LYNNWOOD — It started with some questions about missing clothes.
Now, it’s ending with a suspected tally of $180,000 in stolen public money, and a government agency that says it’s making changes to ensure something similar never happens again.
Lynnwood police are wrapping up their investigation into alleged embezzlement by Mark McDermott, the former director of the Snohomish County Emergency Radio System. McDermott, 64, took his own life in March, months after he was fired and his actions came under scrutiny.
There won’t be criminal charges, but investigators say they had a duty to attempt to recover any items that belonged to the county-wide public radio system, known locally as SERS. The agency oversees the radios carried by police and firefighters and the radio towers.
Lynnwood police were asked to conduct the theft investigation.
Since fall, they’ve taken five different trips to the house McDermott owned near Arlington. They needed heavy equipment, including a forklift and a flat-bed truck, to move out allegedly stolen property, including four industrial generators and a skid steer tractor.
“We feel we’ve exhausted our investigation,” Lynnwood police Cmdr. Steve Rider said. “The one person we would find criminally responsible is deceased. We’ve done our best to compile as accurate of numbers as we can so the county can try to recoup their losses.”
Not everything can be retrieved and returned. Police suspect that wiring, piping and even the landscaping at the home was paid for using SERS bank accounts.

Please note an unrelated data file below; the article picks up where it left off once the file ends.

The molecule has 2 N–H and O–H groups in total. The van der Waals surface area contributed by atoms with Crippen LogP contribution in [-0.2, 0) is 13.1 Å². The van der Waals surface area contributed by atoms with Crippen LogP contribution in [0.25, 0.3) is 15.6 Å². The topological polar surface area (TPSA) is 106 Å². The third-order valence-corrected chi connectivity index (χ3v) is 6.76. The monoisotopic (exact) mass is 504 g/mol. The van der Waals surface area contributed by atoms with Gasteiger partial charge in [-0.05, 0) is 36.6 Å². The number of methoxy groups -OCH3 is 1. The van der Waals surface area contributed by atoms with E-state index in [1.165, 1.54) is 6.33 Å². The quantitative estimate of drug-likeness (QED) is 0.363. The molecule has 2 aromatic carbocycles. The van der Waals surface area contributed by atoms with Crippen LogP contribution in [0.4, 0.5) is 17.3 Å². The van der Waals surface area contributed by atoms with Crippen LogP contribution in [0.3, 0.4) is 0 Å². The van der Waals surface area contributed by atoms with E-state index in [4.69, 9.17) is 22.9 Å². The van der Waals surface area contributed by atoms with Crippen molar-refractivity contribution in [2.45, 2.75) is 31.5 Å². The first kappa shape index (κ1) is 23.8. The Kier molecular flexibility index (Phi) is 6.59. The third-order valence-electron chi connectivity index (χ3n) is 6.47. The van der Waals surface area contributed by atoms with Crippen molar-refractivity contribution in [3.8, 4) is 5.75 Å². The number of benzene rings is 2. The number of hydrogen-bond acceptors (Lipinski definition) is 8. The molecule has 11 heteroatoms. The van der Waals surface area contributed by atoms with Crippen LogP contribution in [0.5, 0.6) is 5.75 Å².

“We only recovered a fraction of the items that were stolen,” Rider said. “We didn’t unscrew his light fixtures.”
SERS has hired a consultant to review all of its policies and operations. Changes are likely pending that report, said Marysville Mayor Jon Nehring, who is president of the SERS board.
“One thing we implemented immediately after becoming aware of this was that no single person within the SERS organization is allowed to purchase anything on a credit card, or in any other way for that matter, without multiple sign-offs,” he said.
SERS plans to file an insurance claim now that it has some final numbers from the police investigation, Nehring said. The agency’s insurance policy has a provision for theft.
That seemed to be the most realistic legal route, he said.
“We will have the option to liquidate the property we got back,” he said. “Right now our focus is on ensuring through our policies and procedures that nothing like this can happen again, and that to the best of our ability we are able to recoup the taxpayer money that was lost through this series of alleged crimes.”
Lynnwood police Sgt. Scott Dilworth, who specializes in investigating financial crimes, went through years of bank records for SERS.
Dilworth said he looked for high-dollar items, repeated purchases of the same type of item, and purchases that wouldn’t make sense for SERS — such as a kitchen faucet, sports drinks or water softener.
At first, the detectives were asking questions about missing clothing, and then police radios, Rider said.